“On the day of jury selection, I closed the shop.  Not much call for shoe repair that time of year anyway.  Hoover was still President and times were hard.  Lots of folks wore their shoes even if they needed some repair.

“There were crowds at the courthouse, prospective jurors and those just curious.  We who had been called had to swear to tell the truth and then answer a few questions from the judge.  Questions about if we were related to anyone in the case or if we might be a witness; those were the type of questions asked.

“Course they wanted us to say we hadn’t decided the case already.  Even the judge smiled when he asked that question.  That relation question got rid of a whole bunch of possible jurors, small towns are like that.”

The reporter asked, “So, you got on the jury, then what happened?”

He was eager for me to continue, but I didn’t get that many visitors.  I enjoyed stretching it out as long as I could.  I took a sip of coffee.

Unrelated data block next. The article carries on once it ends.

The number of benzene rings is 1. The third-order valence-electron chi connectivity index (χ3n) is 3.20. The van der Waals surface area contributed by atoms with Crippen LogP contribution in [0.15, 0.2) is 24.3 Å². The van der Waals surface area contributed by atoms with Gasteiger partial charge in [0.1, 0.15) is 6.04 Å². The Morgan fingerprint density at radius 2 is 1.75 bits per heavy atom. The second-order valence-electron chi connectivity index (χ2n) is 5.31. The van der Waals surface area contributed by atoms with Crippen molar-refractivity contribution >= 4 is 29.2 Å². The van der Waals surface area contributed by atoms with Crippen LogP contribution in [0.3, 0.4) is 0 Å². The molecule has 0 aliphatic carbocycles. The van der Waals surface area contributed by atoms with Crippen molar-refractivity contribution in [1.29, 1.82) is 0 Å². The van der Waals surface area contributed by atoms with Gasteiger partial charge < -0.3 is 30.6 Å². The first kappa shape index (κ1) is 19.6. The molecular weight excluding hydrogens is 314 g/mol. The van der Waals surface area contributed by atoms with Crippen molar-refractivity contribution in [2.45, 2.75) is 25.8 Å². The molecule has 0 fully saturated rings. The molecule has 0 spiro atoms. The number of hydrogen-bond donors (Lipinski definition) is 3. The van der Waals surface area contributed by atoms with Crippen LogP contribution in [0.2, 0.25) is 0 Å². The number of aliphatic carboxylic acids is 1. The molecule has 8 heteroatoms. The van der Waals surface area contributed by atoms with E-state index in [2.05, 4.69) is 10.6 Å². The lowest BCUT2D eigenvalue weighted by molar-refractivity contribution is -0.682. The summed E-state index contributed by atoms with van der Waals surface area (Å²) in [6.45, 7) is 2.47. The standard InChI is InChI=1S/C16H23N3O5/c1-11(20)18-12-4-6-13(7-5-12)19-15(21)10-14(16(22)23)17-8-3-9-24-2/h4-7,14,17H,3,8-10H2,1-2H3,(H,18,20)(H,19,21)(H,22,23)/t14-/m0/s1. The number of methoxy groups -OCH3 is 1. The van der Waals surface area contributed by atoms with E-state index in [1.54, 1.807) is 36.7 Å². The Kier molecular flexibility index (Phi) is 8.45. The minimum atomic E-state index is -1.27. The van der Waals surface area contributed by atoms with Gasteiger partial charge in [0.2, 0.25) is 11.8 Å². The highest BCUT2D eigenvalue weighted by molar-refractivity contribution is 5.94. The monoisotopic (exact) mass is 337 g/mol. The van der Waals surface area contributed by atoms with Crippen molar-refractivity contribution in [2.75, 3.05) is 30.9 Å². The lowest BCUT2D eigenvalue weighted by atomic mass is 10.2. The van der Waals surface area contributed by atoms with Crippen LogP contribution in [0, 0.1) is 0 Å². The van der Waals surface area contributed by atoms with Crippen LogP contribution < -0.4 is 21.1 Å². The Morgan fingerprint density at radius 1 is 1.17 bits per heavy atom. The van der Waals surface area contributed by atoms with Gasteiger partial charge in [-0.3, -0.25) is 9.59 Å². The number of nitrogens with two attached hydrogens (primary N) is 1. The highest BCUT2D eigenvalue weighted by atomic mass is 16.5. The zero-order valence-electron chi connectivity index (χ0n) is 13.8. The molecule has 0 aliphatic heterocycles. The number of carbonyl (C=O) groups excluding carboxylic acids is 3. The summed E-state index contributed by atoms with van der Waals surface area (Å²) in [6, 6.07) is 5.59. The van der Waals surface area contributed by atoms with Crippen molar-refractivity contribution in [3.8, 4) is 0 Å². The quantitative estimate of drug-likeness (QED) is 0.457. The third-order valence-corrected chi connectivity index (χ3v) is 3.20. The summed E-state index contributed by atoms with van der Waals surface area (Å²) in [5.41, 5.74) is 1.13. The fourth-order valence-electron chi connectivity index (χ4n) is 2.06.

“The judge decided which twelve us of would be jurors.  He told us to come back the next day, a Tuesday as I recall, before nine in the morning and be prepared to spend the whole day and maybe the whole week.  Most of the gallery laughed and the judge had to gavel it back to quiet.

“The next day we were there, twelve of us guys in our Sunday suits; no women on juries in those days.  It was hot for June.  Doors were propped open to get some air moving through the courtroom, but it was still warm.

“The Bailiff stood and told us it was the case of Minnesota vs. Joseph Abrams in the death of Mary Sue Abrams just like we had no idea why we were there.”

The reporter looked up, “So now we are getting to the trial?  Was there much of a defense or was the case against Joe Abrams that strong?”

“Need some more coffee?”  He shook his head no and I got up and refilled my cup.  I needed the cane for balance, but still got around the house okay.  The reporter hadn’t touched his cup; I figured he only took it to be social.  But all this talking made me thirsty.

“The judge talked about how it was a murder case and we all had to listen and not decide until everyone had had their say.  He ended up using his gavel again then as so many people in the court started laughing.